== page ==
Abduction with hypotheses confirmation

Abstract. Abduction can be seen as the formal inference corresponding to human hypothesis making. It typically has the purpose of explaining some given observation. In classical abduction, hypotheses could be made on events that may have occurred in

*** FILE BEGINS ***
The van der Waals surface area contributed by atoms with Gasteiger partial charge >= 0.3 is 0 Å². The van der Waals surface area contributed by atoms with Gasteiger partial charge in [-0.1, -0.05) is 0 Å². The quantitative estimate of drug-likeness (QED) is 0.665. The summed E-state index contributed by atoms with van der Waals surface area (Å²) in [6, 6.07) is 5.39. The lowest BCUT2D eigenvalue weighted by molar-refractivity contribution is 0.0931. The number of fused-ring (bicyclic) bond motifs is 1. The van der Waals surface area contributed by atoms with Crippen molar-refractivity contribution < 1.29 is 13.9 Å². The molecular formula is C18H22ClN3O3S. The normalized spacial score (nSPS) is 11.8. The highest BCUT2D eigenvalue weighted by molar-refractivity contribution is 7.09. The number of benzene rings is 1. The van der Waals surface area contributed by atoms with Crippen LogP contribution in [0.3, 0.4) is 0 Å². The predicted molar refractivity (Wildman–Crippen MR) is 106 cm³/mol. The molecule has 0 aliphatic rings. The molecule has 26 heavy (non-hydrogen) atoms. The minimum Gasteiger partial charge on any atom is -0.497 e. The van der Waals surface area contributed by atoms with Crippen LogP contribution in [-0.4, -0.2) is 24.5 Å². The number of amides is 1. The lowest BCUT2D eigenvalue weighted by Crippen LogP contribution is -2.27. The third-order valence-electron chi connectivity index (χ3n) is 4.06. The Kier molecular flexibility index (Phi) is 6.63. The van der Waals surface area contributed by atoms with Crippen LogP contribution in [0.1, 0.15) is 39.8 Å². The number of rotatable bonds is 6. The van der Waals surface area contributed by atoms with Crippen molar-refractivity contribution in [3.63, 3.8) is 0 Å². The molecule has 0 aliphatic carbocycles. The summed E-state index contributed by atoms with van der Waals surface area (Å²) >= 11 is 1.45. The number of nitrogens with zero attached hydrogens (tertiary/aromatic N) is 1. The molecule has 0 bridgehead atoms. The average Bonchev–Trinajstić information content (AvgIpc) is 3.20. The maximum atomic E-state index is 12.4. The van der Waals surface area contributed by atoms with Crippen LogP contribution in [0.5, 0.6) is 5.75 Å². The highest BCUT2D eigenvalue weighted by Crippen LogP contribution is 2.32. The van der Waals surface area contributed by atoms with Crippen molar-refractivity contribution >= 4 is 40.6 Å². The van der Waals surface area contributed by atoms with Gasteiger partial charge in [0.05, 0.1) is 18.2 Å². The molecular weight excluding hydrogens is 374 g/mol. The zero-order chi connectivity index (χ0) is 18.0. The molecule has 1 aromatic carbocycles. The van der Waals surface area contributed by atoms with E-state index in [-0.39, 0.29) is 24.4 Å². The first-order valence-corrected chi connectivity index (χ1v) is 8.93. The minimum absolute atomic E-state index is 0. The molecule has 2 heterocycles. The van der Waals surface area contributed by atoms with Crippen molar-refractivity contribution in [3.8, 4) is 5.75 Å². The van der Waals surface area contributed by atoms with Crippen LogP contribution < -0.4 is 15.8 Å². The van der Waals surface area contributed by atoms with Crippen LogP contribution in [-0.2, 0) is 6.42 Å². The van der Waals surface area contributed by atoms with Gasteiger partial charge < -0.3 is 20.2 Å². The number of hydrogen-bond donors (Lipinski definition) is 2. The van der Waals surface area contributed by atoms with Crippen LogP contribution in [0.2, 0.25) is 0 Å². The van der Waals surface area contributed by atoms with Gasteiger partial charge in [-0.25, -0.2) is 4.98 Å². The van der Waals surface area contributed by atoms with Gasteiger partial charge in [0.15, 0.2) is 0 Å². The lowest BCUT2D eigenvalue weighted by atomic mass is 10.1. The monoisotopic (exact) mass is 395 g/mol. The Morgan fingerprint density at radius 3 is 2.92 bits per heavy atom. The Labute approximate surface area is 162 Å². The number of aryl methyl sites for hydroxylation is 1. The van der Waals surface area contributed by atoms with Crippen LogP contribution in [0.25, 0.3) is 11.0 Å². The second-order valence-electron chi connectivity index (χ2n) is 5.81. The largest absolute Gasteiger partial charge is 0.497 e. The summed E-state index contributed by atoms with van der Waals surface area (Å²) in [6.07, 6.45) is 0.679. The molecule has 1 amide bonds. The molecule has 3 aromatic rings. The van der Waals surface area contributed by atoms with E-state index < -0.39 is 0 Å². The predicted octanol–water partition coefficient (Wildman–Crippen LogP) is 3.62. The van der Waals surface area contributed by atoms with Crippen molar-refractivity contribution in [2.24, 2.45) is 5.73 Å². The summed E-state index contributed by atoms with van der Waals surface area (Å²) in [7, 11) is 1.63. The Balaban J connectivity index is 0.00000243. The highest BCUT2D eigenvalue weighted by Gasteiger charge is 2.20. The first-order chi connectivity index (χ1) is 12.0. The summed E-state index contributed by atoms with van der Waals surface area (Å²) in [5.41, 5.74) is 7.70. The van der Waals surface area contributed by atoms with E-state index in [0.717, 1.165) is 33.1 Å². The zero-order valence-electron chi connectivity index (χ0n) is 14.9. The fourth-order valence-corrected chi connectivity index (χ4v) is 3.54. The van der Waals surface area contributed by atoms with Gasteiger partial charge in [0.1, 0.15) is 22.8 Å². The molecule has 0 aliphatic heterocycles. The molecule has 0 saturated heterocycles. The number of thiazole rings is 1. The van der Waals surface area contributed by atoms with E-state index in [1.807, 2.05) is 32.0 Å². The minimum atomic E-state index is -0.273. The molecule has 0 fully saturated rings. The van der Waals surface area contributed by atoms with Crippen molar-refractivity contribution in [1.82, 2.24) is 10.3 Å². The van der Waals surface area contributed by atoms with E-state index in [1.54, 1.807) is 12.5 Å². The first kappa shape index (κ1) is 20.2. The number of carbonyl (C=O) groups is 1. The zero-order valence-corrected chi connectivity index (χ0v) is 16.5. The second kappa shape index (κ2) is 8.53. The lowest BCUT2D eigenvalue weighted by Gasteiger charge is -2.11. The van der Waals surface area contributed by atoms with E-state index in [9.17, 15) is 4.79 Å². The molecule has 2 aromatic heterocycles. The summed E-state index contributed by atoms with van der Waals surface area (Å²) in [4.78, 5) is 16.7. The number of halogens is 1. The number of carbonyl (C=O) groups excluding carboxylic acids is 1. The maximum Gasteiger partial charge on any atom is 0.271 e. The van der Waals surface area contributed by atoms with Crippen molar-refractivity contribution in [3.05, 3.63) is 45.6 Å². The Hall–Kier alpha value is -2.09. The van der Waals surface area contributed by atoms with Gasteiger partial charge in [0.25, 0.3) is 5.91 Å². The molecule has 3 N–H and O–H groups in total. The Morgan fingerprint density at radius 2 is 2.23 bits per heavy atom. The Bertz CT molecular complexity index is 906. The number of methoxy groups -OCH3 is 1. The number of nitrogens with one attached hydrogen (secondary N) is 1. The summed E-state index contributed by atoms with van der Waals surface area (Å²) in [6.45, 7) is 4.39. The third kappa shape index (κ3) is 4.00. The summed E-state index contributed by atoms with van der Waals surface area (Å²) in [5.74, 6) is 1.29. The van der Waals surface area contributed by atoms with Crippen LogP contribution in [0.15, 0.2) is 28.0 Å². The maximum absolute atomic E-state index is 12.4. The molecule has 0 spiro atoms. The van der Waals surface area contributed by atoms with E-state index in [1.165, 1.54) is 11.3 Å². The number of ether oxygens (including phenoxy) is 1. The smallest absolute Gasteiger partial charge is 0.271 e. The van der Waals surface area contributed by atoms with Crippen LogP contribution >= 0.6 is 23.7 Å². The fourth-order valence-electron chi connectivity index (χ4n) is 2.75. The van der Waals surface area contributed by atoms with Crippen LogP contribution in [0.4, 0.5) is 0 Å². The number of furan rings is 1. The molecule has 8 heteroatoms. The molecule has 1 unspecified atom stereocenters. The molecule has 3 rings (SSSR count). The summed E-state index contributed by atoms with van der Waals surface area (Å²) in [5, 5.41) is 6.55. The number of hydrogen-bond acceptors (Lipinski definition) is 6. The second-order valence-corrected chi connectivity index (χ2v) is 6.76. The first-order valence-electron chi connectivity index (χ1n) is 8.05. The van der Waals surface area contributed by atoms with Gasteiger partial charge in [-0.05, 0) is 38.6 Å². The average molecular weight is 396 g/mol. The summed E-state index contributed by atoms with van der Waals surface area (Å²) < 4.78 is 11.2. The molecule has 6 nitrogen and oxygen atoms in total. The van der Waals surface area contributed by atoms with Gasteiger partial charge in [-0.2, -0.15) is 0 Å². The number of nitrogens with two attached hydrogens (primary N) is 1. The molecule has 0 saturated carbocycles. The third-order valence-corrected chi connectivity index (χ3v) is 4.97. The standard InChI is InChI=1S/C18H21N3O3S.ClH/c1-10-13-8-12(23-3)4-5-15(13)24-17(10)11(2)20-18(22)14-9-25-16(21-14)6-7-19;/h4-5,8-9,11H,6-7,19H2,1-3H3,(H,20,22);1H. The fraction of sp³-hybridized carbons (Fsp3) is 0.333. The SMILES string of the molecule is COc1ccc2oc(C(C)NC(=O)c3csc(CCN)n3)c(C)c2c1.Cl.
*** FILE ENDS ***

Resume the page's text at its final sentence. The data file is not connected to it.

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  Abduction with Hypotheses Confirmation Marco Alberti 1 Marco Gavanelli 1 , Evelina Lamma 1 ,Paola Mello 2 , and Paolo Torroni 2 1 DI - University of Ferrara - Via Saragat, 1 - 44100 Ferrara, Italy. {  malberti|mgavanelli|elamma } 2 DEIS - University of Bologna - Viale Risorgimento, 2 - 40136 Bologna, Italy. { pmello|ptorroni } Abstract.  Abduction can be seen as the formal inference correspondingto human hypothesis making. It typically has the purpose of explain-ing some given observation. In classical abduction, hypotheses could bemade on events that may have occurred in the past. In general, abduc-tive reasoning can be used to generate hypotheses about events possiblyoccurring in the future (forecasting), or may suggest further investiga-tions that will confirm or disconfirm the hypotheses made in a previousstep (as in scientific reasoning). We propose an operational frameworkbased on Abductive Logic Programming, extending existing frameworksin many respects, including accommodating dynamic observations andhypothesis confirmation. 1 Introduction Often, reasoning paradigms in artificial intelligence mimic human reasoning, pro-viding a formalization and a better understanding of the human basic inferences.Abductive reasoning can be seen as a formalization, in computational logics, of hypotheses making. In order to explain observations, we hypothesize that some(unknown) events have happened, or that some (not directly measurable) prop-erties hold true. The hypothesized facts are then assumed as true, unless theyare disconfirmed in the following.Hypothesis making is particularly important in scientific reasoning: scientistswill hypothesize properties about nature, which explain some observations; insubsequent work, they will try to prove (if possible), or at least to confirmthe hypotheses. This process leads often to generating new alternative sets of hypotheses. Starting from hypotheses on the current situation, scientists try toforesee their possible consequences; this provides new hypotheses on the futurebehavior that will be confirmed or disconfirmed by the actual events.A typical application of abductive reasoning is  diagnosis  . Starting from theobservation of symptoms, physicians hypothesize in general possible alternativediseases that may have caused them. Following an iterative process, they will tryto support their hypotheses, by prescribing further exams, of which they foreseethe possible alternative results. They will then drop the hypotheses disconfirmedby such results, and take as most faithful those supported by them. New findings,such as results of exams or new symptoms, may help generating new hypotheses.We can then describe this kind of hypothetical reasoning process as composedby three main elements: classically,  explaining observations  , by assuming possible  causes of the observed effects; but also,  adapting   such assumptions to upcomingevents, such as new symptoms occurring, and  foreseeing   the occurrence of newevents, which may or may not occur indeed.In Abductive Logic Programming, many formalisms have been proposed [1–6], along with proof procedures able to provide, given a knowledge base and someobservation, possible sets of hypotheses that explain the observation. IntegrityConstraints are used to drive the process of hypothesis generation, to make suchsets consistent, and possibly to suggest new hypotheses. Most frameworks focuson one aspect of abductive reasoning: assumption making, based on a staticknowledge and on some observation.In this work, we extend the concepts of abduction and abductive proof proce-dures in two main directions. We cater for the dynamic acquisition of new facts(events), which possibly have an impact on the abductive reasoning process,and for confirmation (or disconfirmation) of hypotheses based on such events.We propose a language, able to state desired properties of the events support-ing the hypotheses: for instance, we could say that, given some combination of hypotheses and facts, we make the hypothesis that some new events will oc-cur. We call this kind of hypothesis  expectation  . Expectations can be “positive(to be confirmed by certain events occurring), or “negative” (to be confirmedby certain events not occurring). For this purpose, we express expectations asabducible literals.In our framework, we need to be able to state that some event is expected tohappen  within some time interval  : if the event does actually happen within it,the hypothesis is confirmed, it is disconfirmed otherwise. In doing so, we needto introduce  variables   (e.g. to model time), and to state  constraints   on variablesoccurring in abducible atoms. Moreover, possible expectation could be involvinguniversal quantification: this typically happens with negative expectations (“Thepatient is expected  not   to show symptom Q at all times  ”). For this reason, we alsoneed to cater for abducibles possibly containing universally quantified variables.To summarize, the main new features of the present work with respect toclassical ALP frameworks are: –  dynamic update of the knowledge base to cater for new events, whose oc-currence interacts with the abductive reasoning process itself; –  confirmation and disconfirmation of hypotheses, by matching expectationsand actual events; –  hypotheses with universally quantified variables; –  constraints `a la Constraint Logic Programming [7].We do it by defining syntax, declarative and operational semantics of anabductive framework, based on an extension of the IFF proof procedure [4],called  S  CIFF[8]. 3 The  S  CIFF has been implemented using  Constraint Handling Rules   [9]. Being the  S  CIFF an extension of an existing abductive framework, it 3 Historically, the name  S  CIFF is due to the fact that this framework has been firstlyapplied to modelling protocol in agent  S  ocieties, and that is also deals with CLP C  onstraints. 2  also caters for classic abductive logic programming (static knowledge, no notionof confirmation by events). However, due to space limitations, in this work weonly focus on the srcinal new parts.In the following Sect. 2 we introduce our framework’s knowledge represen-tation. In Sect. 3 and 4 we provide declarative and operational semantics, andwe show a soundness result. In Sect. 5 we give some information about its cur-rent implementation. In Sect. 6 we show an example of the functioning of the S  CIFF in a multi-agent setting. Before concluding, we discuss about related workin Sect. 7. Additional details about the syntax of data structures used by the S  CIFF and allowedness criteria used to prove soundness are given in appendix. 2 Knowledge Representation In this section we show the knowledge representation of the abstract abductiveframework of the  S  CIFF. The knowledge base dynamically evolves as new eventsare known. It is represented by the 5-tuple   KB, HAP , EXP ,  IC  S  , G , where: –  KB  is the knowledge base (an extended logic program); – HAP  is the  History   of   happened events  : atoms indicated with functor  H ; – EXP  is the set of abduced  expectations  : literals indicated by the functors E ,  EN ,  ¬ E  and  ¬ EN ; –  IC  S   is the set of   Integrity Constraints   (IC S  ); and –  G   is the set of   Goals  .An instance of the abductive system (in the following, we will call an abduc-tive framework  ALP  , and  ALP  HAP  a specific instance of it) takes into accountoccurred events ( HAP ). Events are taken from an event queue, which is notmodelled here.  Expectations   can represent ( i ) events that should (but mightnot) happen (and they are represented as atoms indicated with functor  E ), or( ii ) events that should not (but might indeed) happen (and they are representedas atoms indicated with functor  EN ), in order for the previous hypotheses to beconfirmed. Their (default) negation is written as  ¬ E / ¬ EN .The full syntax of our language is reported in Appendix A. We conclude thissection with a simple example in the medical domain, where abduction is used todiagnose diseases starting from symptom observation. The aim of this exampleis to show the two main improvements of the  S  CIFF with respect to previouswork: the dynamic acquisition of new facts, and the confirmation of hypothesesby events.Let us consider a symptom  s , which can be explained by abducing one of three types of diseases, of which the first and the third are incompatible, andthe second is accompanied by a condition (the patient’s temperature is expectedto increase): symptom ( s ) :  −  E ( disease ( d 1 )) , EN ( disease ( d 3 )) .symptom ( s ) :  −  E ( disease ( d 2 )) , E ( temperature ( high )) .symptom ( s ) :  −  E ( disease ( d 3 )) , EN ( disease ( d 1 )) . 3   IC  S   expresses what is expected or  should   happen or not, given some happenedevents and/or some abduced hypotheses. They are in the form of implications,and can involve both literals defined in the  KB , and expectations and events in EXP and  HAP . For example, an  IC  S   in  IC  S   could state that if the result of some exam  r  is positive, then we can hypothesize that the patient is not affectedby disease  d 1 : H ( result ( r,positive ))  →  EN ( disease ( d 1 ))Abducing  EN ( disease ( d 1 )) would rule out, in our framework, the possibility toabduce  E ( disease ( d 1 )). We see how the dynamic occurrence of new events candrive the generation and selection of abductive explanations of goals. Let us nowassume that the patient, at some point, shows the symptom  temperature ( low ).The following constraint can be used to express this fact to be inconsistent withan expectation about his temperature increasing: E ( temperature ( high ))  →  EN ( temperature ( low ))If the diagnosis  E ( disease ( d 2 )) , E ( temperature ( high )) is chosen for  s , this  IC  S  would have as a consequence the generation of the expectation EN ( temperature ( low )),which would be frustrated by the fact  H ( temperature ( low )). The only possibleexplanation for  s  thus remains  E ( disease ( d 3 )) , EN ( disease ( d 1 )). We see by thisexample how the hypotheses can be disconfirmed by events.The abductive system will usually have a goal, which typically is an obser-vation for which we are searching for explanations; for example, a conjunctionof   symptom  atoms. 3 Declarative semantics In the previous section, we have defined an instance of the abductive frameworkas a tuple   KB, HAP , EXP ,  IC  S  , G . In this section, we propose an abductiveinterpretation for  ALP  HAP , depending on the events in the history  HAP . Weadopt a three-valued logic, where literals of kind  H () or  ¬ H () can be interpretedas true, false or unknown.Throughout this section, for the sake of simplicity, we always consider theground version of the knowledge base and integrity constraints, and do not con-sider CLP-like constraints.The set of expectations that we want to generate should satisfy the propertiesthat we list in the following. Firstly, we are interested in sets of expectations thatare compatible with the  KB  and the set  HAP , and with  IC  S  . Definition 1.  IC  S  -consistency.  Given an instance   ALP  HAP , an   IC  S  -consistent set of expectations   EXP  is a set of expectations such that: Comp ( KB  ∪ EXP ) ∪ HAP ∪ CET   | =  IC  S   (1) where   Comp  is three-valued completion [10] and   CET   Clark’s equational theory. 4   IC  S  -consistent sets of expectations can be however self-contradictory (e.g., both E (  p ) and  ¬ E (  p ) may belong to a  IC  S  -consistent set). Therefore, we define twoother classes of consistency: E-consistency and  ¬ -consistency. Definition 2.  A set of expectations   EXP  is   E-consistent  if and only if for each (ground) term   p :  { E (  p ) , EN (  p ) } ⊆  EXP A set of expectations   EXP  is   ¬ -consistent  if and only if for each (ground)term   p :  { E (  p ) , ¬ E (  p ) } ⊆  EXP  and   { EN (  p ) , ¬ EN (  p ) } ⊆  EXP . 4 Given an instance of an ALP, we name  admissible   a set of expectations whichsatisfies Definitions 1 (Eq. 1), and 2, i.e. which is  IC  S  -, E- and  ¬ -consistent. Definition 3. Confirmation.  Given an instance   ALP  HAP , a set of expecta-tions   EXP  is   confirmed  if and only if for each (ground) term   p : HAP ∪ Comp ( EXP ) ∪{ E (  p )  →  H (  p ) }∪{ EN (  p )  → ¬ H (  p ) }∪ CET   | =  ⊥  (2) If Eq. 2 does not hold, the set of expectations is called   disconfirmed . Note that we keep the same completion semantics (with the CET) taken by theIFF proof procedure. However, we do not complete the set  HAP , as new eventsmay occur in the following.Definition 3 requires that each negative expectation in  EXP  has no corre-sponding happened event, while it is weaker for positive expectations. In fact, ingeneral, we cannot disconfirm positive expectations, unless we assume at somepoint that no more events will happen. In that case, a positive expectation canbe disconfirmed for instance if some deadlines are missed. To this purpose, weintroduce the following assumption: Definition 4. Full temporal knowledge.  We suppose that all the (signifi-cant) events that have happened are known to the abductive system at any time. Finally, an instance of an abductive framework should explain the given obser-vations: Definition 5. Goal provability.  Given an instance   ALP  HAP  and a goal   G ,we say that   G  is   provable  (and we write   ALP  HAP  |≈ EXP  G ) iff there exists an admissible and confirmed set of expectations   EXP , such that: Comp ( KB  ∪ EXP ) ∪ HAP ∪ CET   | =  G  (3)We conclude this section with a final remark about the relation of this declar-ative semantics with that of other abductive systems of literature. Usually, anAbductive Logic Program is defined to be a triple  ALP   =   KB, A ,  IC , where A  is a set of abducible predicates,  KB  is a logic program and  IC   a set of in-tegrity constraints [11]. The abductive explanation of a goal/observation  g  givenan ALP is a set of hypotheses  ∆  ⊆ A . If we consider a given static historyof events, and we map  EXP  onto such a  ∆ , Eq. 1 and Eq. 3 correspond tothe equations defining the declarative semantics of a classic ALP framework [4].Def. 2 and 3 clearly show our extensions with respect to existing approaches. 4 For abducibles, we adopt the same viewpoint as in ACLP [5]: for each abduciblepredicate  A , we have also the abducible predicate  ¬ A  for the negation of   A  togetherwith the integrity constraint ( ∀ X  ) ¬ A ( X  ) ,A ( X  )  → ⊥ . 5